Hypothalamic-Pituitary-Adrenal Responses to Centrally Administered Orexin-A are Suppressed in Pregnant Rats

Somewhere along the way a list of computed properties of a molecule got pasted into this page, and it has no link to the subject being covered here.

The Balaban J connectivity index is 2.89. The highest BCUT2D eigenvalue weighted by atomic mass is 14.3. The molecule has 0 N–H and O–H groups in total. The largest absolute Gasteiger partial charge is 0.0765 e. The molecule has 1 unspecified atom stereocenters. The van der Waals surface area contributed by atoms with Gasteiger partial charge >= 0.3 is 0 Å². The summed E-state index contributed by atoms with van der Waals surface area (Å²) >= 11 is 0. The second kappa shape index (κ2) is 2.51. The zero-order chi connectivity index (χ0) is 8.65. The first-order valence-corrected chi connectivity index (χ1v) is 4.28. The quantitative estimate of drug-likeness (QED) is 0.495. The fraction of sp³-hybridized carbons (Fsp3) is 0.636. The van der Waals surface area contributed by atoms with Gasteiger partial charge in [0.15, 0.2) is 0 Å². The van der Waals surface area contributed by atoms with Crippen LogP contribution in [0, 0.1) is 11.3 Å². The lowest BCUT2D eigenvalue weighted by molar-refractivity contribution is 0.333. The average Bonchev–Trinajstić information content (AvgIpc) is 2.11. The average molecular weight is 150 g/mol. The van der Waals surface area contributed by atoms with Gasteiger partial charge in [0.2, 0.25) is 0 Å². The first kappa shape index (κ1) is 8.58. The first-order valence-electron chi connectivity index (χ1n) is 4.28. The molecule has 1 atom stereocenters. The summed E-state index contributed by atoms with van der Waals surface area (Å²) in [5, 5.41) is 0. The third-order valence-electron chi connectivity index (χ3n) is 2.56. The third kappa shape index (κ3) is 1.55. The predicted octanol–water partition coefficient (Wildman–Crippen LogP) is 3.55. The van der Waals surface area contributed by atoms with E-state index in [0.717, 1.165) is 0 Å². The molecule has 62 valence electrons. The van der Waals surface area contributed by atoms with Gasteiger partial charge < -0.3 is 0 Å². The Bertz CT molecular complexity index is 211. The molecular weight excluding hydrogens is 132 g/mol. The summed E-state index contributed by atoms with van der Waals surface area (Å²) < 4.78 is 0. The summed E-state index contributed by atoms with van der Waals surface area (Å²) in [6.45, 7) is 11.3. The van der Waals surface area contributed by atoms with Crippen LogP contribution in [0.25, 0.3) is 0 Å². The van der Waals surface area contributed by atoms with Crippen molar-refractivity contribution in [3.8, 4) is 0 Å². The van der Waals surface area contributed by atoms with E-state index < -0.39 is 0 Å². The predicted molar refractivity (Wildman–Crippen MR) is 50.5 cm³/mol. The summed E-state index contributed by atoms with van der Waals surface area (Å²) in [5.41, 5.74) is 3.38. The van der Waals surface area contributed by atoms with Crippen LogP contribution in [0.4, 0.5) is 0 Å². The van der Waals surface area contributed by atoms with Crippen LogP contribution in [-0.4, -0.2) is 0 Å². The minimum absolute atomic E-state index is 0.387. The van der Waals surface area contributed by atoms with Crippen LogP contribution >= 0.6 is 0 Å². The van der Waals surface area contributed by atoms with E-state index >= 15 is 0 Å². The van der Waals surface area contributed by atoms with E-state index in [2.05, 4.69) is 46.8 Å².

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Orexins are hypothalamic neuropeptides that stimulate arousal and food intake but also activate the hypothalamic-pituitary-adrenal (HPA) axis. During late pregnancy in the rat, the responsiveness of the HPA axis to stressors is attenuated, and thus we investigated HPA axis responses to centrally administered orexin-A during pregnancy. Intracerebroventricular injection of orexin-A (0.5 μg, 140 pmol) significantly increased plasma adrenocorticotropic hormone and corticosterone concentration within 10 min in virgin female Sprague-Dawley rats, but had no effect in day 21 pregnant rats. Orexin-A significantly increased corticotropin-releasing hormone (CRH) mRNA expression, measured by in situ hybridization, in the paraventricular nucleus (PVN) of the virgin group but not in the pregnant group. Thus, the responsiveness of PVN CRH neurones to orexin-A, and hence the pituitary-adrenal axis, is markedly reduced in pregnancy. This may favour anabolic adaptations in pregnancy.

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